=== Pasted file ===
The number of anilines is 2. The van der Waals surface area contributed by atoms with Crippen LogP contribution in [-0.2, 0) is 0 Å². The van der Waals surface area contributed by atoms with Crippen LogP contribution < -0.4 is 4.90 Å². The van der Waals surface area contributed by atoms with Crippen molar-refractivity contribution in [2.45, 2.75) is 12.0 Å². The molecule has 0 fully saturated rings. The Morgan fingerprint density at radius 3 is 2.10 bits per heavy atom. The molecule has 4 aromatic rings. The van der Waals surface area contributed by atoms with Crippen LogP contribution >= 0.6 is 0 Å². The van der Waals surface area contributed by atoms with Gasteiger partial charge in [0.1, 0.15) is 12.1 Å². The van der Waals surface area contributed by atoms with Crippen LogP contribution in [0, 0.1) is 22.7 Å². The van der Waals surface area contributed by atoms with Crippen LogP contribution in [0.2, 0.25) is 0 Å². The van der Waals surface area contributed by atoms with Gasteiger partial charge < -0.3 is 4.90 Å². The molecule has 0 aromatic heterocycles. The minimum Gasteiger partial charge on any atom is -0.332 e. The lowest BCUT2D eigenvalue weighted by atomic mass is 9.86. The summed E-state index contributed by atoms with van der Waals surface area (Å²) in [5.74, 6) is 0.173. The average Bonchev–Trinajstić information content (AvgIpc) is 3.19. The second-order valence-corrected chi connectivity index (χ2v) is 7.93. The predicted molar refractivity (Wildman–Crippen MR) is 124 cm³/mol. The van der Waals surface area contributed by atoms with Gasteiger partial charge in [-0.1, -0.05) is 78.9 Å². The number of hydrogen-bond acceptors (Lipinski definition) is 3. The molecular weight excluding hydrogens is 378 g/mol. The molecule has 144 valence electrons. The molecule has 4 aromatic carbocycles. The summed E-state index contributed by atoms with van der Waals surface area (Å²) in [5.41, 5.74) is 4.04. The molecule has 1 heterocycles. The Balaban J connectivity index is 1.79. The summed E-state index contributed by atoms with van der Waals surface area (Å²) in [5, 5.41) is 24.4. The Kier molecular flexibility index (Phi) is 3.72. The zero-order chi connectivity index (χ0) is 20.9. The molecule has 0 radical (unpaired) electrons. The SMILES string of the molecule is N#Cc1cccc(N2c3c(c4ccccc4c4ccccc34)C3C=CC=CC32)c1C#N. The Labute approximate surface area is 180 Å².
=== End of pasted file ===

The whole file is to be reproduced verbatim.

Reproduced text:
The number of anilines is 2. The van der Waals surface area contributed by atoms with Crippen LogP contribution in [-0.2, 0) is 0 Å². The van der Waals surface area contributed by atoms with Crippen LogP contribution < -0.4 is 4.90 Å². The van der Waals surface area contributed by atoms with Crippen molar-refractivity contribution in [2.45, 2.75) is 12.0 Å². The molecule has 0 fully saturated rings. The Morgan fingerprint density at radius 3 is 2.10 bits per heavy atom. The molecule has 4 aromatic rings. The van der Waals surface area contributed by atoms with Crippen LogP contribution >= 0.6 is 0 Å². The van der Waals surface area contributed by atoms with Gasteiger partial charge in [0.1, 0.15) is 12.1 Å². The van der Waals surface area contributed by atoms with Crippen LogP contribution in [0, 0.1) is 22.7 Å². The van der Waals surface area contributed by atoms with Crippen LogP contribution in [0.2, 0.25) is 0 Å². The van der Waals surface area contributed by atoms with Gasteiger partial charge < -0.3 is 4.90 Å². The molecule has 0 aromatic heterocycles. The minimum Gasteiger partial charge on any atom is -0.332 e. The lowest BCUT2D eigenvalue weighted by atomic mass is 9.86. The summed E-state index contributed by atoms with van der Waals surface area (Å²) in [5.74, 6) is 0.173. The average Bonchev–Trinajstić information content (AvgIpc) is 3.19. The second-order valence-corrected chi connectivity index (χ2v) is 7.93. The predicted molar refractivity (Wildman–Crippen MR) is 124 cm³/mol. The van der Waals surface area contributed by atoms with Gasteiger partial charge in [-0.1, -0.05) is 78.9 Å². The number of hydrogen-bond acceptors (Lipinski definition) is 3. The molecular weight excluding hydrogens is 378 g/mol. The molecule has 144 valence electrons. The molecule has 4 aromatic carbocycles. The summed E-state index contributed by atoms with van der Waals surface area (Å²) in [5.41, 5.74) is 4.04. The molecule has 1 heterocycles. The Balaban J connectivity index is 1.79. The summed E-state index contributed by atoms with van der Waals surface area (Å²) in [5, 5.41) is 24.4. The Kier molecular flexibility index (Phi) is 3.72. The zero-order chi connectivity index (χ0) is 20.9. The molecule has 0 radical (unpaired) electrons. The SMILES string of the molecule is N#Cc1cccc(N2c3c(c4ccccc4c4ccccc34)C3C=CC=CC32)c1C#N. The Labute approximate surface area is 180 Å².